The Global Rise of Antibiotic Resistance

The authors turn the spotlight on the root causes of the rise of antibiotic resistance worldwide at a time when a global shortage of antibiotics has been reported by the WHO. Relevantly, the article emphasizes some solutions and calls on philanthropies, non-government organizations, regional institutions, states, and the private sector to work together and defeat the global threat posed by superbugs

By Taye T. Balcha, MD, PhD, MPH

Director of Armauer Hansen Research Institute in Addis Ababa, Ethiopia

Donna A. Patterson, PhD

Director of Africana Studies and Associate Professor of History at Delaware State University, USA

The Global Rise of Antibiotic Resistance


In fall 2017, WHO released a report about a global shortage of antibiotics. This crisis has emerged simultaneously with a global rise in antibiotic resistance. Antibiotic resistance is a growing public health threat. Much of this antibiotic resistance is human-made. Shortages of antibiotics led to superbugs and are often caused by the overprescribing antibiotics, improperly taking prescribed antibiotics, and consuming substandard medicines as well as the extensive use of antibiotics in agriculture.

The over-prescription of drugs, improper consumption, parallel drug markets, and rampant antibiotic use all drive the growing global threat posed by antibiotic resistance. These factors are interrelated in different ways. For example, underdeveloped diagnostic facilities combined with overzealous prescription of antibiotics have led to increasing empirical treatment of infections. Responding to pressure from patients, doctors sometimes prescribe antibiotics for viral conditions despite their non-efficacy for viral infections. In certain settings, antibiotics are also used as long-term anti-malarial prophylaxes. This excessive and at times inappropriate use of antibiotics encourages some bacteria to adapt to the condition. Eventually, the bacteria fail to respond at all to the specific antibiotic or even others. The widespread use of antibiotics creates a critical mass of people with resistance to certain antibiotic classes.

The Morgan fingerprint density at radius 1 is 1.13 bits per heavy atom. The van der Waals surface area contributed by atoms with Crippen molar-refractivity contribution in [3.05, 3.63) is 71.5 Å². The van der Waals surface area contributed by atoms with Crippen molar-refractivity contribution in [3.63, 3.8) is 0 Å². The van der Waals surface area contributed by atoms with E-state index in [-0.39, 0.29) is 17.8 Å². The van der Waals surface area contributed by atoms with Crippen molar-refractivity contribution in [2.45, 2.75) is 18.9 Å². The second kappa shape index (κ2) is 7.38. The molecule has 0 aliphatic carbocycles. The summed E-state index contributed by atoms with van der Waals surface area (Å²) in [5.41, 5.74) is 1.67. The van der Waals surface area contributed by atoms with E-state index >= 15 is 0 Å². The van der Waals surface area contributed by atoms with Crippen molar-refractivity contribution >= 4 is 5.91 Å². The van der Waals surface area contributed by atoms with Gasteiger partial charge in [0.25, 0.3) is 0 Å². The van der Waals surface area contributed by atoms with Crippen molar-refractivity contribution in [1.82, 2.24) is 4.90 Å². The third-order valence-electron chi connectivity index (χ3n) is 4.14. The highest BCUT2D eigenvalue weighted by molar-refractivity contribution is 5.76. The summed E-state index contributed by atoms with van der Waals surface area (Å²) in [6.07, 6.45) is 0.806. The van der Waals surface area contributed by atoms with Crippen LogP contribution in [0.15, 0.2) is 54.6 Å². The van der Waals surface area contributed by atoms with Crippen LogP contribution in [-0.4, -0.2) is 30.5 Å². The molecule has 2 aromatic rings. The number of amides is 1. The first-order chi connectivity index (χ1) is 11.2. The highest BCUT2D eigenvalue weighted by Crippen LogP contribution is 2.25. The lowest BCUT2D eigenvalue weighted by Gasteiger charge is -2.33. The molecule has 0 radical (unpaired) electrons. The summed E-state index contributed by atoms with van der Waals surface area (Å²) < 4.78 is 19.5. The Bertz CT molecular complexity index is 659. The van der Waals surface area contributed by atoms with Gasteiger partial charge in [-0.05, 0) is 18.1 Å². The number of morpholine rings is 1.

It is also not uncommon for pharmaceutical consumers either—knowingly or unknowingly—to fail to take the fully recommended regimen of antibiotics. This self-medication frequently leads to under-consumption due usually to perception of improvement or cure before completing a full course of treatment. Under-use of antibiotics promotes bacterial mutations that contribute to antibiotic resistance.

At the same time, drugs are also sold in extralegal pharmaceutical markets, on the street, or in other undesignated spaces. Vendors selling these drugs are not trained in pharmacology and may or may not know the correct dosage to prescribe. Further, a growing percentage of street drugs are substandard or even counterfeit. At the household level, it is mostly impossible to regulate and test the active ingredients of these drugs prior to consumption. Some drugs purchased in these parallel informal networks contain little to none of the active ingredients.

In some cases, the problem transcends the boundaries of the health sector itself. In the United States (US), for instance, up to 80% of animals including chicken, cows, and pigs are given antibiotics. Therefore, antibiotics are regularly used in animal feed and this fuels the emergence of antibiotic resistance.